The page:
PARIS — It wasn’t just the fans who were looking forward to a quarterfinal clash between France and the defending champion United States at the Women’s World Cup. Megan Rapinoe clearly was, too.
“I hope it’s huge and crazy. That’s what it should be,” Rapinoe said just after the match was set. “This is the best game, this is what everybody wanted. I think we wanted it, seems like they’re up for it, you guys are of course are up for it, and all the fans.”
While the players said the focus for the United States was always on one game at a time, Rapinoe voiced the underlying truth about the match in Paris on Friday: It was circled on everyone’s World Cup calendar since December’s draw.
“It’s going to be totally awesome. This is what everybody wants. And these are the biggest games that you kind of dream about as a kid,” Rapinoe said.
The United States advanced with a physically challenging win over Spain in the round of 16, while France scored in extra time to get past resilient Brazil.
The top-ranked U.S. team breezed through its group stage at the World Cup, pouncing on Thailand 13-0 before more balanced victories over Chile and rival Sweden. But Spain posed a challenge to the three-time champions, relentlessly targeting Alex Morgan and using brawn to counter the Americans’ superior speed.
Rapinoe scored on a pair of penalty kicks for the 2-1 victory in Reims on Monday night, although the game-winner in the 75th minute was the result of what many thought was at best minimal contact between Spain’s Virginia Torrecilla and Rose Lavelle. The foul was confirmed after video review.
Lavelle insisted afterward: “I didn’t flop.”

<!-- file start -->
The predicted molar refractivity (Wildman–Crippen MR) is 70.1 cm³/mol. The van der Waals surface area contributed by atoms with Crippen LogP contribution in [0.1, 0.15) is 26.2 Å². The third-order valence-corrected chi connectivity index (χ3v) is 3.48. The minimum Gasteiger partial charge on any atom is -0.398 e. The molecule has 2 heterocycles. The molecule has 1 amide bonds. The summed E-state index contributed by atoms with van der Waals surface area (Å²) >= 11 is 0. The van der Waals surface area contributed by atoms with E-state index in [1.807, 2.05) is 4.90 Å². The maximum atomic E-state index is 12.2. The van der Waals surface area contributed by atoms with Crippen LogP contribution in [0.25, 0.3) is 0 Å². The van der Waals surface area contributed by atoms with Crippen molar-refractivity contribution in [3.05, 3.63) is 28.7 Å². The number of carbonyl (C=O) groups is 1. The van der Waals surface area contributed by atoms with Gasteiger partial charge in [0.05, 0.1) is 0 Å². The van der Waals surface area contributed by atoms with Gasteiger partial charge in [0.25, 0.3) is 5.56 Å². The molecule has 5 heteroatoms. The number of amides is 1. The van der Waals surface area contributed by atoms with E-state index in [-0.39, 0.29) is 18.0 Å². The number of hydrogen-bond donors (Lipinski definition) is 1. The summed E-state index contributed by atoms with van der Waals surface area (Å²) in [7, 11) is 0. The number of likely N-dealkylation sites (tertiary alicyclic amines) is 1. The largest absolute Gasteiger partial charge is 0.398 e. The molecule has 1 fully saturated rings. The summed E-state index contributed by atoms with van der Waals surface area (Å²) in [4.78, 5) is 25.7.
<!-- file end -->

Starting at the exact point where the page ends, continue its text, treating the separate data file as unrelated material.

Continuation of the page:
Players said the difficult match was crucial to the team’s preparation going into the quarterfinal against the fourth-ranked French, the first time the U.S. has faced the host in a World Cup. The Americans could also face No. 3 England if they go through to the semifinals.
“I think this game was extremely important to us, looking forward to France,” Morgan said. “It was a very challenging game and it showed a little bit of what we might see in France, so this was an important stepping stone for us looking forward.”
France also got a tough test out of the way.
Les Bleues finished atop their group with three wins before surviving their knockout opener. Captain Amandine Henry redirected Amel Majri’s free kick for a tiebreaking goal in the 107th minute of a 2-1 victory Sunday night in Le Havre. Valérie Gauvin, whose first-half goal was disallowed in a video review, put France ahead early in the second but Thaisa tied the score 11 minutes later for No. 10 Brazil.
Afterward, French coach Corinne Diacre was critical of her team, saying, “We weren’t at our best.”
“Obviously, I know my players inside out. I know that we weren’t 100 percent today and the objective is to hit that 100 percent for the next game,” Diacre said through a translator. “Will this happen? I don’t know. I don’t have a magic wand. I don’t have a crystal ball. I can’t see into the future. But it’s something that we’re working on.”
The Americans have played the French 23 times, with France winning just three. But one of those was a friendly in January, when Kadidiatou Diani — who wasn’t named to France’s World Cup roster — scored twice in a 3-1 victory.
The match Friday, while great for the sport, also means one of the favorites will be headed home on Saturday. A lopsided draw put three of the world’s top teams on one side of the bracket, while No. 2 Germany tops the other.
The Germans, two-time World Cup winners, won their knockout round opener 3-0 against No. 38 Nigeria, setting up a quarterfinal Saturday against No. 9 Sweden in Rennes. The Swedes knocked Canada out of the tournament with a 1-0 victory on Monday night.
U.S. coach Jill Ellis acknowledged the final-in-the-quarterfinals feel to Friday’s match.
“I truly believe this is the world game for women, and so what a showcase piece. I’m sure a lot of people would like it later in the tournament, but it is what it is,” Ellis said. “Myself and probably Corinne are both like, ‘We’ve got good players, good teams and good setups, so let’s go for it.’”
Story: Anne M. Peterson.